Typically, the biggest losers in the period measured, from the 1970’s to 2010, have been Oil and Mineral rich developing nations and the former Soviet bloc. Russia lost $798 Billion since 1990, the Ukraine $167 Billion,  & the Kazakhs $138 Billion. Predictably, Africa has suffered badly, Nigeria bleeding $306 Billion and Ivory Coast $141 Billion respectively. 

But these are notorious Kleptocracies surely? This doesn’t happen in Democracies does it? Err, yup ‘fraud so – Mexico lost $417 Billion, Venezuela $406 Billion, Brazil a whopping $520 Billion. to name but three…

Fans of the Chinese model of free market dictatorship will be ashamed to learn that since the 1980’s, her economy has lost a staggering $1,189 Billion to offshore tax havens. The rest of us are not all that surprised…

To put this in perspective, if the Super Rich paid only 30% tax on their interest, it would amount to more than the rich economies spend in a year on aid – some $189 Billion. (That’s if they only “earned” 3% interest)

The figure of £13 Trillion is a sum that dwarfs the combined economies of the USA and Japan.

Under increased pressure to do at least something, the British Government recently entered into the mother of all sweetheart deals with Switzerland and its Bankers – UK residents are going to be able to make a one-time payment of between 21% and 41% to clear the slate on undeclared assets. This allows tax dodgers to still avoid both the current 50% top tax rate, and the future 45% rate.

One of the most industrious founders of the UK-based tax haven industry was reportedly one Ian Cameron, father of the Right Honourable David Cameron, our Prime Minister.

The Mayor of London, Boris Johnson, has repeatedly made statements to the effect that, since 2008, it is time to stop “bashing bankers” and let them get on with it, and his hopes to make the City of London some sort of “haven” for international finance. He also trousers £250,000 per annum for writing a column for Telegraph Newspapers, owned by the Barclay brothers, who are all registered offshore for tax purposes. This amount is somewhat more than his substantial salary for running our Capital City. There is, of course, no suggestion of any linkage here.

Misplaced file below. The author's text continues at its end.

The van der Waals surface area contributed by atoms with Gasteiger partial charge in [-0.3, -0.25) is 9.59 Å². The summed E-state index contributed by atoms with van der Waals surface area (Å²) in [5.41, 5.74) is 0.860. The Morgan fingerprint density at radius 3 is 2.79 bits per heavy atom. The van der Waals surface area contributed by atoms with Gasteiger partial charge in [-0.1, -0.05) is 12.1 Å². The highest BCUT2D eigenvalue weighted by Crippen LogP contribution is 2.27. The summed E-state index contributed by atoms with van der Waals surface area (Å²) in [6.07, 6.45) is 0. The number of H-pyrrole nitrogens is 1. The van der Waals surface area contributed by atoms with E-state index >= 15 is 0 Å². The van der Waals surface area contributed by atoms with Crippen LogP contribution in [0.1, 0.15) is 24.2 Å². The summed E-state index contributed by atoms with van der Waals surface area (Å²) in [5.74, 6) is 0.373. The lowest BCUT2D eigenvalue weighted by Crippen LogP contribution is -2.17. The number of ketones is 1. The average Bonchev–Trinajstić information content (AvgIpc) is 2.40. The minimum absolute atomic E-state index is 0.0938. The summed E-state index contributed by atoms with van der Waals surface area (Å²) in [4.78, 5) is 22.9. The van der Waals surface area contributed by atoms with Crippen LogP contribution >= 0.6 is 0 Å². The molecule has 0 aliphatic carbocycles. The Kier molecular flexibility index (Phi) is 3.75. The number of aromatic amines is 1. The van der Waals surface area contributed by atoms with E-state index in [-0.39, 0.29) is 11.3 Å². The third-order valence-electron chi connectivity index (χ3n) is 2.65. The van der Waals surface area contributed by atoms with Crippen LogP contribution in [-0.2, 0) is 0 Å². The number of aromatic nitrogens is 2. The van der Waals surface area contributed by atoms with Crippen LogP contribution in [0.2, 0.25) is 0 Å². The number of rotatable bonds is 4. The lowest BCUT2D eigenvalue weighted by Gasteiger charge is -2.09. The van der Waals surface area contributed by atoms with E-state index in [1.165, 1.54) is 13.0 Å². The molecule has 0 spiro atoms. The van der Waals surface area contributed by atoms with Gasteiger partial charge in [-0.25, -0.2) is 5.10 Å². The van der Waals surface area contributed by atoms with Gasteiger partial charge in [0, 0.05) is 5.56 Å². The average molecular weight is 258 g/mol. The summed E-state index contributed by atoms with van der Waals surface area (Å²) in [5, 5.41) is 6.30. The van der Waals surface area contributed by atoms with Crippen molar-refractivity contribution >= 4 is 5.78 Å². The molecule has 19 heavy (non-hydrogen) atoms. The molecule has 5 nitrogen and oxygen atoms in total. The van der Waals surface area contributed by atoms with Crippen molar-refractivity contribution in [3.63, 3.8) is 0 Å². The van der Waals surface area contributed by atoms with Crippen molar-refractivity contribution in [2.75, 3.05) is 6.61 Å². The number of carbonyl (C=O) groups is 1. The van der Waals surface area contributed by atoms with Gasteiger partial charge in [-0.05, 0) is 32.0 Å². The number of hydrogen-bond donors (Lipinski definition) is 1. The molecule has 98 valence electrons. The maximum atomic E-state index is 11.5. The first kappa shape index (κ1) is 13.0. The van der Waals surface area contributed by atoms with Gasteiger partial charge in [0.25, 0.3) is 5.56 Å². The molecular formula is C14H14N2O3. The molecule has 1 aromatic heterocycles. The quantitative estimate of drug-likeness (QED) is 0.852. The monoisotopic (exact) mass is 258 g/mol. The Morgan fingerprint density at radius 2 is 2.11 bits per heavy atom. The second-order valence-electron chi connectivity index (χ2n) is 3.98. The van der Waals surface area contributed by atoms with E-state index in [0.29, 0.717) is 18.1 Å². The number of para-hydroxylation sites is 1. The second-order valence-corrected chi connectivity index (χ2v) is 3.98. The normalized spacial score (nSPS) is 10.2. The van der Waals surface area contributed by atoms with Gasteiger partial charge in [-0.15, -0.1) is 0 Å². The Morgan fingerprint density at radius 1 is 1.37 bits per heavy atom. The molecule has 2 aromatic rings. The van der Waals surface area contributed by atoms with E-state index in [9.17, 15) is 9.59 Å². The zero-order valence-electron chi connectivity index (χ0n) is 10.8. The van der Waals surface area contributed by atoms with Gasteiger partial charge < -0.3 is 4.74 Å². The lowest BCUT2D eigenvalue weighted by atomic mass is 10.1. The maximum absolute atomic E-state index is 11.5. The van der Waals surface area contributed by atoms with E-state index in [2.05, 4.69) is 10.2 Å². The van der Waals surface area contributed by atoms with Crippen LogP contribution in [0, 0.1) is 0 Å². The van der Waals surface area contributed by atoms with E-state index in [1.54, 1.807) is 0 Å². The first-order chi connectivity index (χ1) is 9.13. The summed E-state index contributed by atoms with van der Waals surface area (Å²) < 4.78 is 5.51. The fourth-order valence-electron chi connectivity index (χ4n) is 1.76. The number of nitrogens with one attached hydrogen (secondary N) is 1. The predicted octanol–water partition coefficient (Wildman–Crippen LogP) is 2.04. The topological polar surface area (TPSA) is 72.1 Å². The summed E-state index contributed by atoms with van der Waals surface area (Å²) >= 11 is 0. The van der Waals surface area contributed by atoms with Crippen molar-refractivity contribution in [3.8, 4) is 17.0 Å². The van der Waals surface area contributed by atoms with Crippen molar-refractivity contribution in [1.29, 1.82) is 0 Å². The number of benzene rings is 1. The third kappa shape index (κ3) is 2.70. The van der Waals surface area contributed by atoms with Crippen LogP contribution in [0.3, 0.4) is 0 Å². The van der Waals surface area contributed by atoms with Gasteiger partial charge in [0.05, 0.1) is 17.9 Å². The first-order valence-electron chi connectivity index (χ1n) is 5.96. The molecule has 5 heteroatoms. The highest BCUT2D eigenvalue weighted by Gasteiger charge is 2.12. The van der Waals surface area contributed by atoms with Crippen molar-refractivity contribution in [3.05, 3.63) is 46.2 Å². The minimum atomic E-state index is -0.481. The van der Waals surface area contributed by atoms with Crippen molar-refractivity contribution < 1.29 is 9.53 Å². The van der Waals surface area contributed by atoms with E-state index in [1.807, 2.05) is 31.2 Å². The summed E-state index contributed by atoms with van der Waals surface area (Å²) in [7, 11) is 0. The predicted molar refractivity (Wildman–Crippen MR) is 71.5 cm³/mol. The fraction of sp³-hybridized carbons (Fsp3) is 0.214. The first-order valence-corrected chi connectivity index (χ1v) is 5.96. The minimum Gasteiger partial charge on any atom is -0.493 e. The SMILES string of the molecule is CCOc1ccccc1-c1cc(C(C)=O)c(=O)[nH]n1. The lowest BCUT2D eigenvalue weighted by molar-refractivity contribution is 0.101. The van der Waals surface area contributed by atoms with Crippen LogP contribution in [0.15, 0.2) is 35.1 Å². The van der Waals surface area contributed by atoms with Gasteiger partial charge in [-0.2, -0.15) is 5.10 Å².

Utoya nine months on…

Today, as the trial of Anders Breivik gets under way, I am thinking about solidarity, about the family and friends of those seventy seven mainly young people murdered in cold blood last July in Norway.

Nothing can ever replace a life cut short, nor could I ever dare to imagine what their relatives and mates have been going through for nine months. Norway is a small place, it is estimated that one in four of the population knew one of the butchered. They were killed as “legitimate targets” in Breiviks opinion because they were members of the Norwegian Labour Party, fellow democratic socialists to us here in Britain. They were, and remain, our brothers and sisters.

As a civilised nation, Norway has no death penalty, so the martyrdom that the assassin seeks will elude him. In place of that, we have seventy seven heroes between the ages of fourteen and fifty one, with an average age of just under twenty.

They died as true martyrs to the causes of tolerance, decency and democracy. Today I salute them, and all in our worldwide movement for justice and human rights. I salute the fundamental decency of the Norwegian people.

Our only lasting memorial can be the re-doubling of our efforts to combat the messages of hate spread by groups such as the BNP and EDL, and hate-filled clerics of every religion. We must concentrate on what unites the vast majority of humanity, regardless of race and creed, once more we must call for the workers of the world to unite, and make all men brothers.